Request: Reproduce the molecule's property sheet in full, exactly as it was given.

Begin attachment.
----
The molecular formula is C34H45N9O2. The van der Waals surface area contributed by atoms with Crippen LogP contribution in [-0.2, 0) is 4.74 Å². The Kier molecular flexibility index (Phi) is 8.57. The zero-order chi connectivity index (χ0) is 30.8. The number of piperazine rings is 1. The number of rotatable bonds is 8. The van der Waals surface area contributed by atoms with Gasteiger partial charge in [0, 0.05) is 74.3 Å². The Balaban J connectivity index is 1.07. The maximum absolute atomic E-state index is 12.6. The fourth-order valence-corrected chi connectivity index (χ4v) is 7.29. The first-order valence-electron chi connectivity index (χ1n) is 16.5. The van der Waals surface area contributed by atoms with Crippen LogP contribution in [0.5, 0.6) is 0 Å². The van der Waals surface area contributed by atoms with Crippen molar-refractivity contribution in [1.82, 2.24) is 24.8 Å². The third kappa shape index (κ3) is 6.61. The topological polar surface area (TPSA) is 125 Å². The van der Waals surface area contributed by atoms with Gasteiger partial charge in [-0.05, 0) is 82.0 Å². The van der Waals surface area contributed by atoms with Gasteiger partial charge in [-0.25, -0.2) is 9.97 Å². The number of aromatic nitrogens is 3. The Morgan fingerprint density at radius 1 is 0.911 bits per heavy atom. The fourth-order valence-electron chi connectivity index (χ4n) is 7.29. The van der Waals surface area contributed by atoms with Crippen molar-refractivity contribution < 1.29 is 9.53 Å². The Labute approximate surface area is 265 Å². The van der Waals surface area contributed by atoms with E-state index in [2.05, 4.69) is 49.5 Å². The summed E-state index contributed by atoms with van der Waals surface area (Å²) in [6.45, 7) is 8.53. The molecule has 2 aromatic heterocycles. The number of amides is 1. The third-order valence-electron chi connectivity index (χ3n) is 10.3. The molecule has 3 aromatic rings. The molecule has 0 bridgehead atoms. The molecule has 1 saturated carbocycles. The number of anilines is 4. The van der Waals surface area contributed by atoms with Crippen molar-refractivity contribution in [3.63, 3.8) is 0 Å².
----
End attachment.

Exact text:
The molecular formula is C34H45N9O2. The van der Waals surface area contributed by atoms with Crippen LogP contribution in [-0.2, 0) is 4.74 Å². The Kier molecular flexibility index (Phi) is 8.57. The zero-order chi connectivity index (χ0) is 30.8. The number of piperazine rings is 1. The number of rotatable bonds is 8. The van der Waals surface area contributed by atoms with Gasteiger partial charge in [0, 0.05) is 74.3 Å². The Balaban J connectivity index is 1.07. The maximum absolute atomic E-state index is 12.6. The fourth-order valence-corrected chi connectivity index (χ4v) is 7.29. The first-order valence-electron chi connectivity index (χ1n) is 16.5. The van der Waals surface area contributed by atoms with Crippen LogP contribution in [0.5, 0.6) is 0 Å². The van der Waals surface area contributed by atoms with Crippen molar-refractivity contribution in [1.82, 2.24) is 24.8 Å². The third kappa shape index (κ3) is 6.61. The topological polar surface area (TPSA) is 125 Å². The van der Waals surface area contributed by atoms with Gasteiger partial charge in [-0.05, 0) is 82.0 Å². The van der Waals surface area contributed by atoms with Gasteiger partial charge in [-0.25, -0.2) is 9.97 Å². The number of aromatic nitrogens is 3. The Morgan fingerprint density at radius 1 is 0.911 bits per heavy atom. The fourth-order valence-electron chi connectivity index (χ4n) is 7.29. The van der Waals surface area contributed by atoms with Crippen molar-refractivity contribution < 1.29 is 9.53 Å². The Labute approximate surface area is 265 Å². The van der Waals surface area contributed by atoms with E-state index in [2.05, 4.69) is 49.5 Å². The summed E-state index contributed by atoms with van der Waals surface area (Å²) in [6.45, 7) is 8.53. The molecule has 2 aromatic heterocycles. The number of amides is 1. The third-order valence-electron chi connectivity index (χ3n) is 10.3. The molecule has 3 aromatic rings. The molecule has 0 bridgehead atoms. The molecule has 1 saturated carbocycles. The number of anilines is 4. The van der Waals surface area contributed by atoms with Crippen molar-refractivity contribution in [3.63, 3.8) is 0 Å².